Artists of tomorrow, on stage today
At Emerson Stage, students in the Department of Performing Arts apply skills learned in the classroom to real-life production challenges. Our student actors, designers, stage managers, technicians and educators work side-by-side with faculty, professional staff, and visiting artists to perfect their skills, build their resumes, and deepen their understanding of their craft and the role theater plays in enriching our culture and community.
As a first-year student, all Performing Arts majors participate backstage as a production crew member; students from their sophomore year onwards have the opportunity to deepen their experience through production projects targeted to a specific area of study. Our nine-show season offers more than 120 opportunities for actors, 100 positions for design staff, 70 in production and another 70 in theatre management, and 30 artistic roles – all reserved exclusively for Performing Arts students.
If you are a supporter and advocate for the arts, we invite you to join us as we showcase the artists of tomorrow, on stage today. Tickets start at $8 for members of the Emerson Community and $10 for members of our community at large, with discounts for multi-play passes and groups. Tickets for 2016-2017 will be available by early September 2016.
Caucasian Chalk Circle (September 29-October 2)
When a noblewoman abandons her son in the heat of a civil war, the child is taken by a servant girl, who sacrifices everything in order to respectfully raise the young boy as her own. When the biological mother returns, it must be decided who is the rightful mother of the boy. This fresh and powerful translation of Brecht’s incendiary masterpiece explores displacement, sacrifice, and classism, and will leave viewers inspired and impassioned.
James and the Giant Peach (October 20-23)
Human-sized insects, conniving aunts, magic spells, and a giant peach are just some of the wonders of this miraculous journey! Based on the story by Roald Dahl, the young and orphaned James embarks on a dangerous voyage in the center of a gigantic peach, and through it learns that our families are sometimes those we choose. Featuring a score by Tony Award nominees Benj Pasek and Justin Paul, James and the Giant Peach is a family-friendly musical delight.
The House of Bernarda Alba (November 10-13)
Following the death of her husband, aging matriarch Bernarda Alba imposes eight years of cloistered mourning on her five unmarried daughters. Behind the house’s barred windows and away from their mother’s prying eyes, the imprisoned women violently yearn for freedom, which they project onto a young and duplicitous suitor. Avoiding Bernarda’s iron grip, a storm of secret desires threatens to tear the house to the ground. Written mere months before his assassination by the Fascists during the Spanish Civil War, Lorca’s final masterpiece explores the dangers of intolerance and authoritarian rule, in a form simultaneously domestic and mythic.
Mrs. Warren's Profession (December 8-11)
Set in Victorian Britain, Mrs. Warren’s Profession tells the story of Kitty Warren, a former prostitute and current brothel owner, and her daughter Vivie, an intelligent and pragmatic young woman who was recently graduated from university. As the two women become acquainted with each other for the first time, their stark differences force their relationship apart. Extremely socially advanced for the time, Shaw addresses issues of gender roles and the complexity of being female in Victorian times, still resonant today.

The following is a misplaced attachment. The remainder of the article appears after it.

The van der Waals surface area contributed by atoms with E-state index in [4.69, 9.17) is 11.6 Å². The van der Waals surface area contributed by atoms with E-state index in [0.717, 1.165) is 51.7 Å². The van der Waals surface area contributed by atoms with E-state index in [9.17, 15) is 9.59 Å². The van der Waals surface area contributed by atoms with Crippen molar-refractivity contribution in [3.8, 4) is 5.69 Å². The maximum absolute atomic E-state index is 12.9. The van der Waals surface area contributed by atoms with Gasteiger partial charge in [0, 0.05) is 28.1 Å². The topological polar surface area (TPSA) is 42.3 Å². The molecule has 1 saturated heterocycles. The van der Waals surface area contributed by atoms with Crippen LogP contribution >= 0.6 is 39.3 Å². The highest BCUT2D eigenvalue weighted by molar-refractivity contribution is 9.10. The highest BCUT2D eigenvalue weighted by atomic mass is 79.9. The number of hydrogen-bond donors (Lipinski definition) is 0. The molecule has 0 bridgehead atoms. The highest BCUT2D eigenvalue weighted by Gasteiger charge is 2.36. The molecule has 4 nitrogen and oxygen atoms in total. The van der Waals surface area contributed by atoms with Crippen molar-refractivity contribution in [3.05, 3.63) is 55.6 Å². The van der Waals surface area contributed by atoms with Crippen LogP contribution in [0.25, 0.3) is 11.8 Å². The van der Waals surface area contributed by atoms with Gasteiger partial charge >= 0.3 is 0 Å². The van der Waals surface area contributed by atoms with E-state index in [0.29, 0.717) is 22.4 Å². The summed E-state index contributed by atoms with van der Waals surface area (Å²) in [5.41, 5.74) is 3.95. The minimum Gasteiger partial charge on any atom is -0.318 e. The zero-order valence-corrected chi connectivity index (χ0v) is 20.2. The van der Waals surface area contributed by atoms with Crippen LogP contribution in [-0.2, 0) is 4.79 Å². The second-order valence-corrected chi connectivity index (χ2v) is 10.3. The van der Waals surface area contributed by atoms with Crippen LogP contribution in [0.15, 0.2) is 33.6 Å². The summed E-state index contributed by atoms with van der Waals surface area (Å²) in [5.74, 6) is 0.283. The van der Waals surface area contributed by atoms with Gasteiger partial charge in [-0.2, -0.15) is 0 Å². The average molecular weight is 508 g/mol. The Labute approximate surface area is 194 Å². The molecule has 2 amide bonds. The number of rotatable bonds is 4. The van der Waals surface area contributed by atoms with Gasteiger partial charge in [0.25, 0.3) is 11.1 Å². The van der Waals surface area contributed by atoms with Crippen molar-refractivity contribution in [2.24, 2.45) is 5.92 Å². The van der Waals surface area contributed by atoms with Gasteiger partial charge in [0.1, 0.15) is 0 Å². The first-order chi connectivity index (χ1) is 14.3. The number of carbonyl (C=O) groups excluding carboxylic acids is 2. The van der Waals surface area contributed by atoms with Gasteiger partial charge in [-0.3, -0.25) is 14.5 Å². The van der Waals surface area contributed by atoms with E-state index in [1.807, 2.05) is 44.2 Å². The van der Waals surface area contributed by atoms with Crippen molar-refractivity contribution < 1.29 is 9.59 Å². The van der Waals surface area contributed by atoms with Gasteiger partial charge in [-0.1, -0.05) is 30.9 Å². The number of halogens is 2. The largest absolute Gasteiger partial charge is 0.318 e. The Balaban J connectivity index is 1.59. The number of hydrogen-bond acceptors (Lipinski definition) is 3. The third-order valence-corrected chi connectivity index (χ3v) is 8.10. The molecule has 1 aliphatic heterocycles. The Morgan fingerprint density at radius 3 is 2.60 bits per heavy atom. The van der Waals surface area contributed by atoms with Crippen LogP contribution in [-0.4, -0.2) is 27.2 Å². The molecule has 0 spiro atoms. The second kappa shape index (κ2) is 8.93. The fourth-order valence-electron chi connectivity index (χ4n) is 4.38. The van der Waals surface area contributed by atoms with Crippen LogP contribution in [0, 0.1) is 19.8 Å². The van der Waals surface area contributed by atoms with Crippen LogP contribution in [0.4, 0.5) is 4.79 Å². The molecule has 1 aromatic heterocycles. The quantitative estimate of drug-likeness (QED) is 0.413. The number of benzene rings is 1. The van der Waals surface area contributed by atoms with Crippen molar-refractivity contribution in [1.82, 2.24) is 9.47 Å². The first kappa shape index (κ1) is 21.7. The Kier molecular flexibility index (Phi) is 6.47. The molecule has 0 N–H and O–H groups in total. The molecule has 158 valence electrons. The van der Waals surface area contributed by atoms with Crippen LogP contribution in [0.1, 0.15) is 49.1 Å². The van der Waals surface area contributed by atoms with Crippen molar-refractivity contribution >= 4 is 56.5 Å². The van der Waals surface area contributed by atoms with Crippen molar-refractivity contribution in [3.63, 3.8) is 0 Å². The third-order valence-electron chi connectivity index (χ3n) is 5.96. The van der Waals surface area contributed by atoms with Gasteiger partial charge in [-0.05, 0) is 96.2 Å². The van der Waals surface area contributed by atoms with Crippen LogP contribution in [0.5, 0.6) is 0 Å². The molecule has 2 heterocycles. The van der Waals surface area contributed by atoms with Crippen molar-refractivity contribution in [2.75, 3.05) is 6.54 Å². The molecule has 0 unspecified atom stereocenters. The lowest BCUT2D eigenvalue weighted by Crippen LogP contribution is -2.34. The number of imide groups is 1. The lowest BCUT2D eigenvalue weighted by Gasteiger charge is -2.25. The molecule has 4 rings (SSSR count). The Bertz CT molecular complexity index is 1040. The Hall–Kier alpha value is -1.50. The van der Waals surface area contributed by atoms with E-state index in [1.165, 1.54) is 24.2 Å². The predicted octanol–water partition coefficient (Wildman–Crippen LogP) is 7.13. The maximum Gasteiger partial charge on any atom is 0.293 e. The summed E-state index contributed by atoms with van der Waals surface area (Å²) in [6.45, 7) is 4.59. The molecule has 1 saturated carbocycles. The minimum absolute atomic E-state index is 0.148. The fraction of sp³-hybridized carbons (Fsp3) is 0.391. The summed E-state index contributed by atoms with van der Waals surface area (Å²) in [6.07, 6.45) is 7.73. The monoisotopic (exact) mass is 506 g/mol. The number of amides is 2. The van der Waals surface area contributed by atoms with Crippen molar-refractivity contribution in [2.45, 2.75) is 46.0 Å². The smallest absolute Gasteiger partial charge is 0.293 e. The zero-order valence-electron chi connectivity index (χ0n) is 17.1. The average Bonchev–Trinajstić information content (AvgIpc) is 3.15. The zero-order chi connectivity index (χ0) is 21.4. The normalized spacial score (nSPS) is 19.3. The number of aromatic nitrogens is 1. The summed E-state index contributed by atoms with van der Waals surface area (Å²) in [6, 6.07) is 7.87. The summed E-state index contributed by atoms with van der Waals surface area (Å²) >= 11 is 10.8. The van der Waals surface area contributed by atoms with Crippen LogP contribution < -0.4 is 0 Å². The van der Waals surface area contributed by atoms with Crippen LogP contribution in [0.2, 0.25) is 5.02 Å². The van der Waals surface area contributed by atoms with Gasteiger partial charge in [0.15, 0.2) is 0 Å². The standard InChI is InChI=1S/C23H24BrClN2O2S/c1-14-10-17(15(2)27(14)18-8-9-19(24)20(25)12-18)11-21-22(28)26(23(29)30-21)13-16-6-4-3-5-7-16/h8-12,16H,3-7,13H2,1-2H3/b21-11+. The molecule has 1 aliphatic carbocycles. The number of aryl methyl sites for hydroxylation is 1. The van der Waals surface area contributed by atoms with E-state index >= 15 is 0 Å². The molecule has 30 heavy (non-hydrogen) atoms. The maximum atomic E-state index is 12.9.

Getting Out (February 2-5)
Arlene, recently released from prison, returns to a rundown apartment in Louisville, KY, intent on starting her life over. Rebellious and disruptive when she was younger, she has found strength in religion and wants to put her old life and self (“Arlie”) behind her. Ultimately, this play, like life, offers no simple answers – but it conveys, with heartrending honesty and compassion, the struggle of someone fighting for her life against incredible odds.
King Liz (February 16-19)
Destinies collide as the career path of a powerful black female sports agent in the predominantly white male sports agency industry entangles with an Afro-Latin NBA-bound teenage athletic phenomenon from the Brooklyn projects on the verge of basketball fame and glory. Fernanda Coppel paints a searing portrait of ambitions fighting through the odds, calculating sacrifices, and fateful decisions that examines the complex American minefields of race, socioeconomic status, dreams and personal values.
NewFest New Works Festival (March 16-April 2)
The NewFest New Works Festival is a three-week celebration of creativity, featuring a new full-length play by the winner of the Rod Parker Playwriting Award, a workshop production* of a new play by a professional playwright, and other short plays and readings written and performed by Emerson students.
*Production of the NewFest play is made possible by the generous support of Rod Parker, ’51.
Titanic (April 20-22)
Is bigger, faster, stronger better? Why did so few survive? Why were most of those who did survive “first-class” passengers? A soaring, lush score by Maury Yeston and a book by Peter Stone pose these questions and more in this Best Musical Tony Award winning, phenomenal rendition of the historic story. A mirror of class-structure in the English-speaking world as well as in the meaning of progress, the star of Titanic is the ship itself – its people, its potential, and its failure amidst God-given optimism.
All performance photos on this site by Craig Bailey / Perspective Photo. Technical photography by Tony Rinaldo